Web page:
deborahee | Feb 23, 2024 |
This is a book that definitely went over my head the first time I read it, although I liked it in a passive way. It’s not complicated, but to really get it requires a certain commitment, and not a certain chess-player-numbing that we often get from the men of religion (and not just those who attack rival religious men), although spiritual and religious inquiry and journey dovetails nicely with this (if you have to draw a line, secular) book. There’s a lot of thought that goes into this inquiry, since a lot of people numb—anyone can and most people do—and most people present themselves as being rather different than they really are; honesty and authenticity, especially when they require effort, just aren’t a big priority for the average person, even when they’re not consciously lying. But there is a sense in which the chess player sort of intellectual—and the way that the multitude looks up to him and tries to imitate him in their way, at critical times and ways: certainly being a girl isn’t seen as the best thing, right—is even farther afield from happiness. We do need strength to be open, bravery to be ourselves, and we need to be with other people in our personal and collective imperfections more than we need to be lonely and perfect. The average person or the average lover misunderstands and misapplies this—say by applying pity when compassion is called for—but the chess player often shuts down completely, denies everything, and (almost) intentionally sinks down into woe. Of course, embodying or embracing high-energy situations—a metal concert, say; or almost any music concert, really—isn’t really what a mean, but sometimes shutting down and sinking into lonely, robotic woe becomes a sort of ersatz intellect/courage, etc…. I don’t really understand the book yet, (although I’m re-reading it), and not just because she defines emotional terms so carefully. Really I don’t understand it (yet) because I don’t live out her psychology/applied philosophy of living your life and being present with your feelings (although I feel like I’m closer to that when I thought I could simply embrace the world of the printed word, just in general, right).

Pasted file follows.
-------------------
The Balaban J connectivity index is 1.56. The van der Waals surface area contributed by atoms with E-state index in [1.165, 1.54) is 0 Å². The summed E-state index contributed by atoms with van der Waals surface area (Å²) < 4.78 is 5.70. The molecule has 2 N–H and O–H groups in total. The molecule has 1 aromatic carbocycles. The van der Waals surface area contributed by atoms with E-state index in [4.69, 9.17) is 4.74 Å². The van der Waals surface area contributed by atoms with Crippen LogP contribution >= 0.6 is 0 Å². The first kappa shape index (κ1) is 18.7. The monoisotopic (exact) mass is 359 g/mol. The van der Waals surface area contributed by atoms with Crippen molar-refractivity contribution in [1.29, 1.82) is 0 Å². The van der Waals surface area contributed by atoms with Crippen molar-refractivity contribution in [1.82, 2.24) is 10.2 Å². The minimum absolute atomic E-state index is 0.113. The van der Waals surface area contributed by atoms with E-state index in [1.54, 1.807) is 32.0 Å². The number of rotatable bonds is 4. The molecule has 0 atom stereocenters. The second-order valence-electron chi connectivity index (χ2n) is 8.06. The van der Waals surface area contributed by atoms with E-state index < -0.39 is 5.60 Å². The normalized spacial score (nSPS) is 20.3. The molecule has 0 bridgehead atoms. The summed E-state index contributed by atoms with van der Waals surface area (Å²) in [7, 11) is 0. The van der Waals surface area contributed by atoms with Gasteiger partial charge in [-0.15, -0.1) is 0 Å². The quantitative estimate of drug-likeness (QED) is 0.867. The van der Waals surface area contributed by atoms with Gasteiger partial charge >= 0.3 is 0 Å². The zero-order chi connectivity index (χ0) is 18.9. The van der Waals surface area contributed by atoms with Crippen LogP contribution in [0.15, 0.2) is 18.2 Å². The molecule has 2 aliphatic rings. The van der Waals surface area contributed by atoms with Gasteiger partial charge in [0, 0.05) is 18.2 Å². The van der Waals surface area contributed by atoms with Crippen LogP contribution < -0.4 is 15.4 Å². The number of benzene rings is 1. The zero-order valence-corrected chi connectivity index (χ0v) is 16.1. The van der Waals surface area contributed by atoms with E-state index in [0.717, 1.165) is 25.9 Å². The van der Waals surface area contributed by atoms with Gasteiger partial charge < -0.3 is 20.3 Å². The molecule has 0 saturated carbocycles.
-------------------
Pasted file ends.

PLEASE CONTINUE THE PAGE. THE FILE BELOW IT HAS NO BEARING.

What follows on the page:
…. She has her stance, but she gets what she has to do to be balanced. She’s not advocating denial. But with her, confronting the dragons doesn’t become a mental-emotional cesspit that somehow never ACTUALLY involves looking at “the things that get in the way” of the treasure, right….

…. “Authenticity is the daily practice of letting go of who we think we’re supposed to be and embracing who we are.”

There’s really no quality that couldn’t be stigmatized by the people who think they know “who we’re supposed to be”, right. You could live in a small, ugly house—you’re poor, garbage. (You’re like the secondary character from the TV show!) You could live in a huge mansion—you’re a rich fucker, greedy, exploitative. (I read a book about you people once!) You could have a house ~just like everybody else’s house~ and the guy ~just like everyone else~ could make fun of you…. For being like him, basically. (As long as nobody from another neighborhood isn’t around when he says it, lol.)